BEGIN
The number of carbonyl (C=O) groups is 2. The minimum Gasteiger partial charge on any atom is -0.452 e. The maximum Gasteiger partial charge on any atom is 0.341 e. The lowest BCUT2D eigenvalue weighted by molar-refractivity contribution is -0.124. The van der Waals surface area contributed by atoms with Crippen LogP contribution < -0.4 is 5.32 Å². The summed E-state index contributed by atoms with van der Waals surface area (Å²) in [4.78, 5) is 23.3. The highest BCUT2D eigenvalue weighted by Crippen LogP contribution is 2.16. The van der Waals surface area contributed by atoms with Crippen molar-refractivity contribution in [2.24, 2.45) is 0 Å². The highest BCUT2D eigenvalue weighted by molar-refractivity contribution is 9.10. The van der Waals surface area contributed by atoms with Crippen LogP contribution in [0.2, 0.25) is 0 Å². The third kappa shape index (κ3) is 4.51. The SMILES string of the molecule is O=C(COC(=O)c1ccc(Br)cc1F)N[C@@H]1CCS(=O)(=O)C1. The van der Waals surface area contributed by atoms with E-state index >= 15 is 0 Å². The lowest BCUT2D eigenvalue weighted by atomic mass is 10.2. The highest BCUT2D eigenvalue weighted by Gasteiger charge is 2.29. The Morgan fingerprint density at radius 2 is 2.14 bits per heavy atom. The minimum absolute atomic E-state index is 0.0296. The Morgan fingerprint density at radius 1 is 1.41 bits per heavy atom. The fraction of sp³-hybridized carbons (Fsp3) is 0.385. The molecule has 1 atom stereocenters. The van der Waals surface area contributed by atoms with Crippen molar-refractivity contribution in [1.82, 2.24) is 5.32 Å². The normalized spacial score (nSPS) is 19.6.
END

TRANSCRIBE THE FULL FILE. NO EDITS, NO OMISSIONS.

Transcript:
The number of carbonyl (C=O) groups is 2. The minimum Gasteiger partial charge on any atom is -0.452 e. The maximum Gasteiger partial charge on any atom is 0.341 e. The lowest BCUT2D eigenvalue weighted by molar-refractivity contribution is -0.124. The van der Waals surface area contributed by atoms with Crippen LogP contribution < -0.4 is 5.32 Å². The summed E-state index contributed by atoms with van der Waals surface area (Å²) in [4.78, 5) is 23.3. The highest BCUT2D eigenvalue weighted by Crippen LogP contribution is 2.16. The van der Waals surface area contributed by atoms with Crippen molar-refractivity contribution in [2.24, 2.45) is 0 Å². The highest BCUT2D eigenvalue weighted by molar-refractivity contribution is 9.10. The van der Waals surface area contributed by atoms with Crippen LogP contribution in [0.2, 0.25) is 0 Å². The third kappa shape index (κ3) is 4.51. The SMILES string of the molecule is O=C(COC(=O)c1ccc(Br)cc1F)N[C@@H]1CCS(=O)(=O)C1. The van der Waals surface area contributed by atoms with E-state index >= 15 is 0 Å². The lowest BCUT2D eigenvalue weighted by atomic mass is 10.2. The highest BCUT2D eigenvalue weighted by Gasteiger charge is 2.29. The Morgan fingerprint density at radius 2 is 2.14 bits per heavy atom. The minimum absolute atomic E-state index is 0.0296. The Morgan fingerprint density at radius 1 is 1.41 bits per heavy atom. The fraction of sp³-hybridized carbons (Fsp3) is 0.385. The molecule has 1 atom stereocenters. The van der Waals surface area contributed by atoms with Crippen molar-refractivity contribution in [1.82, 2.24) is 5.32 Å². The normalized spacial score (nSPS) is 19.6.